Although a good deal has been written about Kant's conception of free will in recent years, there has been no serious attempt to examine in detail the development of his views on the topic. This book endeavours to remedy the situation by tracing Kant's thoughts on free will from his earliest discussions of it in the 1750s through to his last accounts in the 1790s. This developmental approach is of interest for at least two reasons. First, it shows that the path that led Kant to view freedom as a transcendental power that is both radically distinct from and compatible with the causality of nature was a winding one. Second, it indicates that, despite the variety of views of free will that Kant held at various times, the concept occupied a central place in his thought, because it was the point of union between his theoretical and practical philosophy.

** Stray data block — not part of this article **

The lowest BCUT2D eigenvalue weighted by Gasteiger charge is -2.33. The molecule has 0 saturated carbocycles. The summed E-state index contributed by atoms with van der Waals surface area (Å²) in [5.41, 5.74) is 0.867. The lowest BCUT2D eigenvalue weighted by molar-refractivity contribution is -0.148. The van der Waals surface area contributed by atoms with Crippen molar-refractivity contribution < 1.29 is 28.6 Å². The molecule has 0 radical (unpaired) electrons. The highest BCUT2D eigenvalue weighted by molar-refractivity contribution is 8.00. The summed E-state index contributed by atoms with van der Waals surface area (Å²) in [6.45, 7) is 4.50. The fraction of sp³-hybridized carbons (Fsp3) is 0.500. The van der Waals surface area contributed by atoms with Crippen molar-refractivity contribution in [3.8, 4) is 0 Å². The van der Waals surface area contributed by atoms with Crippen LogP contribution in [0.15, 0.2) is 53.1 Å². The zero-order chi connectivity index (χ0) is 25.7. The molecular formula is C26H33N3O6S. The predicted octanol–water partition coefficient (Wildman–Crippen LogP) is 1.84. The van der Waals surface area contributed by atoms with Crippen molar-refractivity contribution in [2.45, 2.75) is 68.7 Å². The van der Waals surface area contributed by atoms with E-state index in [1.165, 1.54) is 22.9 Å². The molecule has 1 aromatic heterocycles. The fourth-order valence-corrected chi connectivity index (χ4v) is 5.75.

S. E. Forschler Source: Choice
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